The second aspect of sharpness is where for many, this lens comes unraveled. Edge to edge sharpness is..... not a strong point. At any given aperture, the Kamlan 50mm 1.1 exhibits extreme fall of of sharpness on the edges, so much so it can make this lens unusable for some. This extreme fall off severely limits the functionality of the lens. It is not possible to compose an image with your subject at the edge of the frame, as they will never be sharp. This lens requires you to bring your subject to the center of the frame. Also, this fall off of sharpness limits your ability to shoot flat surfaces, as the fall of is very apparent in this situation. These factors have a limit as to what this lens is useful to photograph, and for some, sings the Kamlans death knell.

Kamlan 50mm 1.1, f1.1
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OI000058 by knapptimephotography, on Flickr

kamlan 50mm 1.1, f2
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OI000059 by knapptimephotography, on Flickr

Kamlan 50mm 1.1, f2.8
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OI000060 by knapptimephotography, on Flickr

In the images above, you can clearly see the falloff of sharpness across the from the center. As the lens is stopped down, this fall off does not change. Because of this, the center is the only usable portion of the lens, typically speaking. the falloff is more extreme going left and right than it is going up and down, though, so i still find it acceptable when this is taken into account.

So if the Kamlan 50mm 1.1 has extreme fall off of sharpness, is not super sharp, and is generally considered a mediocre lens, what is it good for then? Thats a great question, and I am glad I asked !!!!

The first thing to keep in mind about the kamlan 50mm 1.1, is its price. At under $200 USD, you get a lens that is incredibly fast for low light. Shooting at an aperture of 1.1 with this lens is not terrible, its just not ideal. That said, reasonable expectations are important here. You are not going to find a sub $200 USD 1.1 aperture lens anywhere that has outstanding performance wide open. it doesn't exist. You have to give a little to get a little here. While it may be soft, it is still a 1.1 aperture lens, and it is still usable.

The second thing to keep in mind is that sharpness means nothing without good composition and good subject matter. A sharp, boring picture is still boring, but a less sharp picture that is visually engaging will still attract good attention, if you have good composition and good subject matter. So with that, the kamlan 50mm 1.1 is sharp enough to get the job done, albeit not perfectly.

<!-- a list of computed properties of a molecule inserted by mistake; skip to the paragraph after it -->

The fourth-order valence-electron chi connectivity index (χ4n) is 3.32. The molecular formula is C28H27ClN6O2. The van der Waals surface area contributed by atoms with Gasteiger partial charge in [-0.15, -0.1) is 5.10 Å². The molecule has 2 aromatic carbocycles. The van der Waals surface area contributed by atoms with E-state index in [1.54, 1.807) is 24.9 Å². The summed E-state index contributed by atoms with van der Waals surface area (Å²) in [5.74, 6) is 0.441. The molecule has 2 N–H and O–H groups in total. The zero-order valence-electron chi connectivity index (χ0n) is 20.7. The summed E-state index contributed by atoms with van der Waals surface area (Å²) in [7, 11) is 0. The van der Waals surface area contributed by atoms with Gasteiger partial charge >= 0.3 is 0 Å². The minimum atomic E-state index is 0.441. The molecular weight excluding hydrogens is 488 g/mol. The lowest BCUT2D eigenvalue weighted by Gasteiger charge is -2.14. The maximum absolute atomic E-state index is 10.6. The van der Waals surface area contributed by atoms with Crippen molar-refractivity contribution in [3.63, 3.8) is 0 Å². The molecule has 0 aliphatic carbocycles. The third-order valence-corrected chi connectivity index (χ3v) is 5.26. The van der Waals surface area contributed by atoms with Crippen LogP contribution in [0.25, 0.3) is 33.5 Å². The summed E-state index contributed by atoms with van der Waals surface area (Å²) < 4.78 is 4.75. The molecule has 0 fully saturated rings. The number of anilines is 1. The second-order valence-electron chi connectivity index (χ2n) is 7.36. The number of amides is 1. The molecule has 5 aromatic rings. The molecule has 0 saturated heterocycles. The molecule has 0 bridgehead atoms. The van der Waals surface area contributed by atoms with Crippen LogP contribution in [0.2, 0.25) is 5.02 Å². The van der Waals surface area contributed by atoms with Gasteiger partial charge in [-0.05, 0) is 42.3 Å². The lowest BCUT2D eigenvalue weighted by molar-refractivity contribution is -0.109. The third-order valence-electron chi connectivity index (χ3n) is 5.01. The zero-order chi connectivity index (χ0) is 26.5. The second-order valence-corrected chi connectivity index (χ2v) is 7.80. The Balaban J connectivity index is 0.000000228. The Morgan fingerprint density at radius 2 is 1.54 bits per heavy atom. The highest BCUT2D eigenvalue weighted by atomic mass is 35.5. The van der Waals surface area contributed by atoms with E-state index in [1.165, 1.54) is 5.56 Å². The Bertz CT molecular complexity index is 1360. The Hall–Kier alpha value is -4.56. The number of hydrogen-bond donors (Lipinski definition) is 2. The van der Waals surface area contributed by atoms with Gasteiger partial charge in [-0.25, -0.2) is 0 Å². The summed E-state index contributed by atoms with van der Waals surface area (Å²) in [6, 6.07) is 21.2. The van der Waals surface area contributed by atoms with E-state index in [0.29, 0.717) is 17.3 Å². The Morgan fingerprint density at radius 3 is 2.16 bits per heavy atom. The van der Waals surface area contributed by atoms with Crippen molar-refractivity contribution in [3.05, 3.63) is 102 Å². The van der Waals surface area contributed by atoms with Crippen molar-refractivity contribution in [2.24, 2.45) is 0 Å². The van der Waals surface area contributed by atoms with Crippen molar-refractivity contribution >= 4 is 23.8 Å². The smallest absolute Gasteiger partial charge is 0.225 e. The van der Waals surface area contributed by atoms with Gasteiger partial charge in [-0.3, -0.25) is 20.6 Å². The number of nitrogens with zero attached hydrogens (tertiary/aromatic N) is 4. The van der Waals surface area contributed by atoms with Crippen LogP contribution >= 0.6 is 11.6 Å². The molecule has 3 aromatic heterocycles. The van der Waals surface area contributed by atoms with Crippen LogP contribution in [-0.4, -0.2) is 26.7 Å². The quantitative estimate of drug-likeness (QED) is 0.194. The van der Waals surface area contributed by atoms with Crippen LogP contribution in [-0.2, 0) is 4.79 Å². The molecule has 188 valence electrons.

One thing the Kamlan 50mm 1.1 does exceedingly well, is blowing out the background to separate your subject. This lens is a Bokeh monster, and will do a great job of giving you creamy delicious bokeh. Its ability to deliver delicious bokeh, with a decently sharp center, is where this lens begins to turn its life around. It breathes some life into this apparently dead horse.

When you combine these elements of performance, you have a lens that is capable, with proper use, of being a very good lens for tight head shot portraits or as a tight cropped walk around lens. When shooting with shallow depth of field and a centered subject, the fallof off of sharpness is irrelevant as it disappears in the blurry background. This lens can really make a subject pop when used to its advantages.

Overall, the Kamlan 50mm 1.1 is not a bad lens in my opinion. It is a lens that needs a creative eye behind it, who understand its weaknesses and how to exploit its strengths. If you can do that, this lens has a lot to offer for such a low price . Its not for everyone, but it is a lens that i think is a lot of fun to use.

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OI000064 by knapptimephotography, on Flickr

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OI000063 by knapptimephotography, on Flickr
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OI000062 by knapptimephotography, on Flickr


New to Mu-43
Jun 25, 2019
I'd like to see some portraits with it. It's focal length and character might well suit it to this.